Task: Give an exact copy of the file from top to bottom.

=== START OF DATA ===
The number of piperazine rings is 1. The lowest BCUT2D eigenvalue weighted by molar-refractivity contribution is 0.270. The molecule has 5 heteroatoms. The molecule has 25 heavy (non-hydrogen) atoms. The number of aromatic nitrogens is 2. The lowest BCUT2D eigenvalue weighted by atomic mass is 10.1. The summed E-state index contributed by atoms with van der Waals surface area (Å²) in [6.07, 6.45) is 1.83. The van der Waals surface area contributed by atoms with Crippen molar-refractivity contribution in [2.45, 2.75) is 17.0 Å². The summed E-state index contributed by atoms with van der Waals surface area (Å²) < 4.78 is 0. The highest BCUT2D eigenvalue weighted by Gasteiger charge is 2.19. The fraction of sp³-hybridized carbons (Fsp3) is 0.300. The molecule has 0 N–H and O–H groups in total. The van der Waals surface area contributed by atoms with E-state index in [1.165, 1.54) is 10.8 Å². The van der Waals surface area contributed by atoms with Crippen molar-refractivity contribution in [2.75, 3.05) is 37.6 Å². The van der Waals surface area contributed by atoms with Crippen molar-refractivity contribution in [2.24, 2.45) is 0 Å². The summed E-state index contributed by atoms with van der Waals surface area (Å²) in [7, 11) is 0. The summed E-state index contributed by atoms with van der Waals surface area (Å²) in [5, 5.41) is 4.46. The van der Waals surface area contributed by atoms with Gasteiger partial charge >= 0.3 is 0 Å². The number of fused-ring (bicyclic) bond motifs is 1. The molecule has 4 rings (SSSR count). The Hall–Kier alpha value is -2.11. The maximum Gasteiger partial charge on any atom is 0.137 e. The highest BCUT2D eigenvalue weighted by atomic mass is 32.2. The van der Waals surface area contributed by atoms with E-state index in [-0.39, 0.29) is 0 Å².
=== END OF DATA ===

The number of piperazine rings is 1. The lowest BCUT2D eigenvalue weighted by molar-refractivity contribution is 0.270. The molecule has 5 heteroatoms. The molecule has 25 heavy (non-hydrogen) atoms. The number of aromatic nitrogens is 2. The lowest BCUT2D eigenvalue weighted by atomic mass is 10.1. The summed E-state index contributed by atoms with van der Waals surface area (Å²) in [6.07, 6.45) is 1.83. The van der Waals surface area contributed by atoms with Crippen molar-refractivity contribution in [2.45, 2.75) is 17.0 Å². The summed E-state index contributed by atoms with van der Waals surface area (Å²) < 4.78 is 0. The highest BCUT2D eigenvalue weighted by Gasteiger charge is 2.19. The fraction of sp³-hybridized carbons (Fsp3) is 0.300. The molecule has 0 N–H and O–H groups in total. The van der Waals surface area contributed by atoms with E-state index in [1.165, 1.54) is 10.8 Å². The van der Waals surface area contributed by atoms with Crippen molar-refractivity contribution in [2.75, 3.05) is 37.6 Å². The van der Waals surface area contributed by atoms with Crippen molar-refractivity contribution in [2.24, 2.45) is 0 Å². The summed E-state index contributed by atoms with van der Waals surface area (Å²) in [7, 11) is 0. The summed E-state index contributed by atoms with van der Waals surface area (Å²) in [5, 5.41) is 4.46. The van der Waals surface area contributed by atoms with Gasteiger partial charge >= 0.3 is 0 Å². The number of fused-ring (bicyclic) bond motifs is 1. The molecule has 4 rings (SSSR count). The Hall–Kier alpha value is -2.11. The maximum Gasteiger partial charge on any atom is 0.137 e. The highest BCUT2D eigenvalue weighted by atomic mass is 32.2. The van der Waals surface area contributed by atoms with E-state index in [-0.39, 0.29) is 0 Å².